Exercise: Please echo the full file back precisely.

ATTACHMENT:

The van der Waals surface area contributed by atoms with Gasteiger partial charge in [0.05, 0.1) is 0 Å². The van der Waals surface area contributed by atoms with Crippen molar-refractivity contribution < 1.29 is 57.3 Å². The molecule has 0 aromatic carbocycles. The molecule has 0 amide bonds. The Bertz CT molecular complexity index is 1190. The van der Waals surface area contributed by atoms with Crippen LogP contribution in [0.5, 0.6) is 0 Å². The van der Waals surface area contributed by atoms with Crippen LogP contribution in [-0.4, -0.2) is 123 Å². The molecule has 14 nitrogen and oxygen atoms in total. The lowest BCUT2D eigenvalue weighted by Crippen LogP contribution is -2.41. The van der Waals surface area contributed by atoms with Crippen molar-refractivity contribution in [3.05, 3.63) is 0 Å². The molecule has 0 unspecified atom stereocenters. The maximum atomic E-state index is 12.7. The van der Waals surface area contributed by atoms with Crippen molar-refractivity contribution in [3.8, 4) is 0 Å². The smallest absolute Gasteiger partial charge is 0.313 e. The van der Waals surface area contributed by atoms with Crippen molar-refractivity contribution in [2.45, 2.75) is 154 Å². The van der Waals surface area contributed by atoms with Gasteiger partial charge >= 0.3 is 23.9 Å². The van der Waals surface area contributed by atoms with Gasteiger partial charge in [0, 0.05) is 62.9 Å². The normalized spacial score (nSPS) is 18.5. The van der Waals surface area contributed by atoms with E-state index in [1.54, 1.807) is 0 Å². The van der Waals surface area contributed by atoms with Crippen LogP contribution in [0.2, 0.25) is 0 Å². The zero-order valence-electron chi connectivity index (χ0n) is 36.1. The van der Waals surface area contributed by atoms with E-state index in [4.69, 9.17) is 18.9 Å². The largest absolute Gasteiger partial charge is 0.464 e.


The van der Waals surface area contributed by atoms with Gasteiger partial charge in [0.05, 0.1) is 0 Å². The van der Waals surface area contributed by atoms with Crippen molar-refractivity contribution < 1.29 is 57.3 Å². The molecule has 0 aromatic carbocycles. The molecule has 0 amide bonds. The Bertz CT molecular complexity index is 1190. The van der Waals surface area contributed by atoms with Crippen LogP contribution in [0.5, 0.6) is 0 Å². The van der Waals surface area contributed by atoms with Crippen LogP contribution in [-0.4, -0.2) is 123 Å². The molecule has 14 nitrogen and oxygen atoms in total. The lowest BCUT2D eigenvalue weighted by Crippen LogP contribution is -2.41. The van der Waals surface area contributed by atoms with Crippen molar-refractivity contribution in [3.05, 3.63) is 0 Å². The molecule has 0 unspecified atom stereocenters. The maximum atomic E-state index is 12.7. The van der Waals surface area contributed by atoms with Crippen molar-refractivity contribution in [3.8, 4) is 0 Å². The smallest absolute Gasteiger partial charge is 0.313 e. The van der Waals surface area contributed by atoms with Crippen molar-refractivity contribution in [2.45, 2.75) is 154 Å². The van der Waals surface area contributed by atoms with Gasteiger partial charge >= 0.3 is 23.9 Å². The van der Waals surface area contributed by atoms with Gasteiger partial charge in [0, 0.05) is 62.9 Å². The normalized spacial score (nSPS) is 18.5. The van der Waals surface area contributed by atoms with E-state index in [1.54, 1.807) is 0 Å². The van der Waals surface area contributed by atoms with Crippen LogP contribution in [0.2, 0.25) is 0 Å². The zero-order valence-electron chi connectivity index (χ0n) is 36.1. The van der Waals surface area contributed by atoms with E-state index in [4.69, 9.17) is 18.9 Å². The largest absolute Gasteiger partial charge is 0.464 e.